That offer hasn't materialized, consistent with the statements of Parks America president Dale Van Voorhis, who said late September was the earliest possibility to complete due diligence on a bid.


Parks America officials spent two days in Wichita in late August, touring the park and sorting through its books.


After the trip, Van Voorhis said he remained interested in the park. Earlier this month, the company hired Hite, Fanning & Honeyman, Tibbets' Wichita law firm, to represent it in the negotiations.


The only other bidder was an unnamed Arkansas group that wanted park creditors to assume a stock interest in the new company, lawyers said. Their proposal never received serious consideration.

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Today is it.


It's time for a decision on Wild West World's fate, according to two lawyers involved in the case.


Offers are rolling in for the park's rides, Wichita lawyer Ed Nazar said Wednesday. He represents Thomas Etheredge's bankrupt theme park.


And the window to sell the rides is rapidly closing with cold weather approaching, he said -- although an industry expert differs on how quickly that window will close.


So if California-based Parks America can't come up with a workable offer this week to buy the park, Nazar said he is ready to move ahead with a liquidation.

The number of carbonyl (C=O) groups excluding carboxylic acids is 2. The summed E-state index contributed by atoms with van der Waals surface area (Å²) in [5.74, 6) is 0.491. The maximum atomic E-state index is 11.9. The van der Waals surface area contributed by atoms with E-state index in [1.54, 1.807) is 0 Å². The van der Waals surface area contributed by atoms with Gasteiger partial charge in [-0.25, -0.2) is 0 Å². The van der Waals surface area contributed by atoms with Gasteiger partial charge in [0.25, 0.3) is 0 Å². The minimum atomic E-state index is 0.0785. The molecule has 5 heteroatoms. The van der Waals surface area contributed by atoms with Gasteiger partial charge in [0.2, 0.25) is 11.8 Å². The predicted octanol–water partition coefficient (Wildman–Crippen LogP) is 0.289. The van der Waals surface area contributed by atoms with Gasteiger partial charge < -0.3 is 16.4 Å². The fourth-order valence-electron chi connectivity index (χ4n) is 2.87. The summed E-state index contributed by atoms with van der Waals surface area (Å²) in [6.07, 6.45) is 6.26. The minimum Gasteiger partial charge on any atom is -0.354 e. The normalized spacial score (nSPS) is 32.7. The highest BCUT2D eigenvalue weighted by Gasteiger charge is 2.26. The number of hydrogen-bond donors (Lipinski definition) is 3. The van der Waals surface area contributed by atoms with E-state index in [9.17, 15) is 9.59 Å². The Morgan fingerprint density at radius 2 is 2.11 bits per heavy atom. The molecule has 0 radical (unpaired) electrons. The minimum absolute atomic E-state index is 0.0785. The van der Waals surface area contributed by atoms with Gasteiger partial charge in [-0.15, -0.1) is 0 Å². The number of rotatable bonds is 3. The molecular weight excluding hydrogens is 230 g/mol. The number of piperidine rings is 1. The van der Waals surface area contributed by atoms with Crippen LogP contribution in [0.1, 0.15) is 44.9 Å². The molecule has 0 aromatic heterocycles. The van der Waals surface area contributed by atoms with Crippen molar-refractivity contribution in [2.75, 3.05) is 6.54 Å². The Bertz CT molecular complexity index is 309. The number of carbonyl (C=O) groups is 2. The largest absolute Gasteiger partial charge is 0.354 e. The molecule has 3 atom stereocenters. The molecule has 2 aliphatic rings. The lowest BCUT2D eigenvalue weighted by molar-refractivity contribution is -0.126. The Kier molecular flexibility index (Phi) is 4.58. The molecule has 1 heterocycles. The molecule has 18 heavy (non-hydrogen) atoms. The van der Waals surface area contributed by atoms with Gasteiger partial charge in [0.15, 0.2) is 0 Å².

Nazar has an ally in Bill Zimmerman, who said Wednesday that "the timing is about right" to begin liquidating the park. Zimmerman represents the park's unsecured creditors.


"I haven't polled our people, but my sense is that we've been willing to allow a reasonable amount of time for a sale," he said. "If not, liquidation."


The latest deadline for a sale offer, agreed upon last week by park creditors and representatives of Parks America, is Friday.


Wichita lawyer Gaye Tibbets, who represents Parks America, said Wednesday that her clients "are continuing work on an offer."


So are other amusement parks, which have made offers for six of the park's 24 rides, Nazar said.


"My market to sell the rides is closing," he said. "After Labor Day is the big time of year."


That's true to a point, said Gary Slade, publisher of the industry trade publication Amusement Today. But Slade contends Nazar has more time than he realizes to sell the rides.


"The market's not closing," Slade said. "It's actually just now opening up because we're leading into the trade show season. Parks have until January or February to make a decision on new rides, depending on how far north they're going."


The bigger issue for Wild West World, Slade said, is the "substantial" cost of winterizing unsold rides and other equipment -- another reason cited by Nazar to make a decision this week on the park's future.